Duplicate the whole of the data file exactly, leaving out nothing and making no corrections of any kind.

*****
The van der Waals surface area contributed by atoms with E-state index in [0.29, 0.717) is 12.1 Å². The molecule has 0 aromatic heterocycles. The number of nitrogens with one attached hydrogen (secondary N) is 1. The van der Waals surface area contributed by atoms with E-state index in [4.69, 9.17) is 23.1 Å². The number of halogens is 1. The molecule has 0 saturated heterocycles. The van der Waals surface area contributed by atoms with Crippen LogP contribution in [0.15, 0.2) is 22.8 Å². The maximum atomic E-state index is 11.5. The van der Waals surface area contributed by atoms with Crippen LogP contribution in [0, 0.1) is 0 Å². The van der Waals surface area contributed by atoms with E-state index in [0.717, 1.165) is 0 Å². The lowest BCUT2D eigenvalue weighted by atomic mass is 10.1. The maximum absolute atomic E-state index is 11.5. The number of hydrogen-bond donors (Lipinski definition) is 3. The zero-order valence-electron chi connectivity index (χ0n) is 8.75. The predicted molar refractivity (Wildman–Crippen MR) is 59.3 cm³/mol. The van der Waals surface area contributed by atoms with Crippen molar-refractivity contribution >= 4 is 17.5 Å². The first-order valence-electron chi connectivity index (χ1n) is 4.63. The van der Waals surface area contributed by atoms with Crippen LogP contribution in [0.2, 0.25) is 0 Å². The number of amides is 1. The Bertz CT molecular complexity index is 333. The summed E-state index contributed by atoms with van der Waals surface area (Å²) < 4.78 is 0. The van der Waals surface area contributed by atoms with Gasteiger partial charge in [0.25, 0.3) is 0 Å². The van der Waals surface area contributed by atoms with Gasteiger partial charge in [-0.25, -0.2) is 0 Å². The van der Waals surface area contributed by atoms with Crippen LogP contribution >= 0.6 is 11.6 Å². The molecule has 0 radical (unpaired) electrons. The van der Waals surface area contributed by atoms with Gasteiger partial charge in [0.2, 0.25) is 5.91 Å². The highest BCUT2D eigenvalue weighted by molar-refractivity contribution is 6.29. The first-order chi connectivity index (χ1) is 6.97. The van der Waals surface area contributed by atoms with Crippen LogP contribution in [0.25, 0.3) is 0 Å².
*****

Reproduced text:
The van der Waals surface area contributed by atoms with E-state index in [0.29, 0.717) is 12.1 Å². The molecule has 0 aromatic heterocycles. The number of nitrogens with one attached hydrogen (secondary N) is 1. The van der Waals surface area contributed by atoms with E-state index in [4.69, 9.17) is 23.1 Å². The number of halogens is 1. The molecule has 0 saturated heterocycles. The van der Waals surface area contributed by atoms with Crippen LogP contribution in [0.15, 0.2) is 22.8 Å². The maximum atomic E-state index is 11.5. The van der Waals surface area contributed by atoms with Crippen LogP contribution in [0, 0.1) is 0 Å². The van der Waals surface area contributed by atoms with E-state index in [0.717, 1.165) is 0 Å². The lowest BCUT2D eigenvalue weighted by atomic mass is 10.1. The maximum absolute atomic E-state index is 11.5. The number of hydrogen-bond donors (Lipinski definition) is 3. The zero-order valence-electron chi connectivity index (χ0n) is 8.75. The predicted molar refractivity (Wildman–Crippen MR) is 59.3 cm³/mol. The van der Waals surface area contributed by atoms with Crippen molar-refractivity contribution >= 4 is 17.5 Å². The first-order valence-electron chi connectivity index (χ1n) is 4.63. The van der Waals surface area contributed by atoms with Crippen LogP contribution in [0.2, 0.25) is 0 Å². The number of amides is 1. The Bertz CT molecular complexity index is 333. The summed E-state index contributed by atoms with van der Waals surface area (Å²) < 4.78 is 0. The van der Waals surface area contributed by atoms with Gasteiger partial charge in [0.25, 0.3) is 0 Å². The van der Waals surface area contributed by atoms with Gasteiger partial charge in [-0.25, -0.2) is 0 Å². The van der Waals surface area contributed by atoms with Crippen LogP contribution >= 0.6 is 11.6 Å². The molecule has 0 radical (unpaired) electrons. The van der Waals surface area contributed by atoms with Gasteiger partial charge in [0.2, 0.25) is 5.91 Å². The highest BCUT2D eigenvalue weighted by molar-refractivity contribution is 6.29. The first-order chi connectivity index (χ1) is 6.97. The van der Waals surface area contributed by atoms with Crippen LogP contribution in [0.25, 0.3) is 0 Å².